Our guest columnist is Rikki Rendich Samuels, an instructor at Rockefeller Rink in NYC for over 25 years. As a four-time USFSA national competitor, Rikki received her gold medals in figures and freestyle, and is a former two-time Middle Atlantic Senior Ladies Champion. As a professional, she has been awarded the highest awards from the Professional Skaters Association, a master's rating in figures and freestyle, and a master's rating in program administration.
Everyone agrees that breaking in new boots can be time-consuming and painful. But experts disagree on how to make the process easier. Here are some suggestions:
- If you've been a once a week skater, allow six to eight hours of practice time for breaking in new boots. Start with short sessions, a half-hour at most, and build gradually to your usual practice time.
- Competitors should time their purchases so they can break in new boots in the summer, before the competition season starts.
- Begin breaking in new boots off the ice. Wear the skates, including the boots, blades, and hard blade guards, at home. Walk around with your knees and ankles well bent. Do not walk in the boots without blades, as you may distort the metal shank that keeps the boot rigid. (This advice is for you skaters who have the boots and are waiting for your blades to arrive. Never walk around just in your boots. I know it's tempting!)
- At first, don't lace the top pair of hooks. If you have custom made skates, get advice from your boot maker about whether to lace to the top or not. Stock boots, generally, should not be laced on the highest pair of hooks at first.
- On the ice, do back crossovers in both directions. Because this move requires deeply bent knees and ankles, it is the most efficient way to create flexibility in the boot.
- You can ask the staff at your pro shop, where you bought the boots, to punch out the ankle area or other tight spots on the boot. Most boot specialists will ask you to point out on your bare foot the places that hurt. Sometimes they mark the trouble spots with lipstick on your bare feet, then you put your boot on, and the lipstick rubs off on the lining of the boot, showing the expert where you need more room.
- Wear knee-high socks (of the same thickness as your usual leg wear) instead of waist-high tights while breaking in new boots. When you remove your skates, take off your socks and examine your feet. Look for red spots or blisters so you can have the boots adjusted before a small injury becomes more serious.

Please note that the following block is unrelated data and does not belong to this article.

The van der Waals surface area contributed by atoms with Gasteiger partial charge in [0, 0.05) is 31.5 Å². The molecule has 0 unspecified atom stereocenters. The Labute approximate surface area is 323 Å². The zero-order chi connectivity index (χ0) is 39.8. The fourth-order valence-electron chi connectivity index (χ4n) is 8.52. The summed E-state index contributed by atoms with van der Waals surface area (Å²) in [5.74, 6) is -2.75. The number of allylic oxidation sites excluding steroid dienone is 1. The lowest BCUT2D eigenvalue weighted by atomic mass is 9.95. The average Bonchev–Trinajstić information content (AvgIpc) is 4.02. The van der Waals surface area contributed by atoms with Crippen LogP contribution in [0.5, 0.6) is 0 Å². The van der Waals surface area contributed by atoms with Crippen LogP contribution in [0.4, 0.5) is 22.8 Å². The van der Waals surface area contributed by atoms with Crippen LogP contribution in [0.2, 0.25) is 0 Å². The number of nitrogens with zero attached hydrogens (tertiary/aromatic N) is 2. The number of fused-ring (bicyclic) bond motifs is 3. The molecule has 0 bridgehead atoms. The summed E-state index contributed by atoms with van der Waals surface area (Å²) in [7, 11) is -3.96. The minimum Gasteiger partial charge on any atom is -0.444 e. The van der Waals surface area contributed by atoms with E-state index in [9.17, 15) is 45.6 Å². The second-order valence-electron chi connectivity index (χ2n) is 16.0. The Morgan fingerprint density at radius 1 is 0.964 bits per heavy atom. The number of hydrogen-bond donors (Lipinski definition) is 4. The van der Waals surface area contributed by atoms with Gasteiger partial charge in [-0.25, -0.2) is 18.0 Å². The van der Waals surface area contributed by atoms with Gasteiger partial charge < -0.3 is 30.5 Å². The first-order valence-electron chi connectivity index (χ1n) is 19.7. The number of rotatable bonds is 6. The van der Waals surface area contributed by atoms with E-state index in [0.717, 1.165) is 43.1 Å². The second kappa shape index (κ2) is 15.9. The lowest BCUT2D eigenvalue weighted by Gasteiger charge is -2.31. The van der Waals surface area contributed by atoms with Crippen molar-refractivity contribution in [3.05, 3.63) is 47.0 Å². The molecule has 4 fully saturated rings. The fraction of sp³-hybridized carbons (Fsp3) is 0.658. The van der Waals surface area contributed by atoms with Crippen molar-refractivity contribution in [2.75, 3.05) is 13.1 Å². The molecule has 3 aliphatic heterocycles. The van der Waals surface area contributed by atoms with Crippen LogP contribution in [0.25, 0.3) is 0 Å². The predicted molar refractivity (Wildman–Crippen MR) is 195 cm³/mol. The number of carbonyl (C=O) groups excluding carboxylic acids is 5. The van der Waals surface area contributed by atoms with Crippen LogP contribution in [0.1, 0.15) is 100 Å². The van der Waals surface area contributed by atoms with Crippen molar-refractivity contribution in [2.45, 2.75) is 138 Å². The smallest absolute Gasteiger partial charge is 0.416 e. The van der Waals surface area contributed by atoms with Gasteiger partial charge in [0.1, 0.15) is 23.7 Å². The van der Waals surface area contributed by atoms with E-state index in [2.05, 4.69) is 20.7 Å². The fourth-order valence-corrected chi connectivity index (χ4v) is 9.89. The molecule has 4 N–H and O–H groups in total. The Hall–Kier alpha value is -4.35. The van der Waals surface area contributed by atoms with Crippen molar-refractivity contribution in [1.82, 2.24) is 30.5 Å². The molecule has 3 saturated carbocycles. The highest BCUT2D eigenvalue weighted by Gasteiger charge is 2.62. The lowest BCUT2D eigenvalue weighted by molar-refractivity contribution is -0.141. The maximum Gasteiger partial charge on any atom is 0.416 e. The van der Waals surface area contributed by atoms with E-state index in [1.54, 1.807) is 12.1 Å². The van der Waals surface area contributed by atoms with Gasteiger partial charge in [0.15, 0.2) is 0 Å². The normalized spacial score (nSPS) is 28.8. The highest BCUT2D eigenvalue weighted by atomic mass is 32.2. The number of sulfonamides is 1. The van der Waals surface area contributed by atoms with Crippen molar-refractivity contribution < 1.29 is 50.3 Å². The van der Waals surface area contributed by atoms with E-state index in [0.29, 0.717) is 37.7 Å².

- The "wet sock treatment" has a lot of fans. They believe that if you wet a pair of socks and put them on your feet, towel them dry so they are not dripping, then put your new boots on for at least a half-hour, your body will warm the moisture in the socks, and that in turn will soften the leather so that it molds to fit your foot. This is best done on the ice, not at home. True, your feet will feel cold for a short time, but this technique can shorten the break-in period enough to make it worthwhile.
- Replace your laces regularly, not just when they break. Old laces stretch, compromising their ability to support. In addition, they can make a dent in the tongue, which makes it difficult for you to lace your boots tightly.
|When you purchase new boots, allow plenty of time to break them in before a competition, test, or skating event. No one can skate well with boots that are not broken in. Also, make a note of how long it takes you to break in your new boots, so that in the future you will know how much time to allow.|
[Rikki has also written a book called Kids' Book Of Figure Skating: Skills, Strategies, and Techniques which contains information on: proper technique, how to purchase skates, warm-up exercises, rink rules and skating etiquette, how to be an informed fan, skating clubs and associations, and many other relevant topics. You can also check out her website at RikkiSamuels.com.]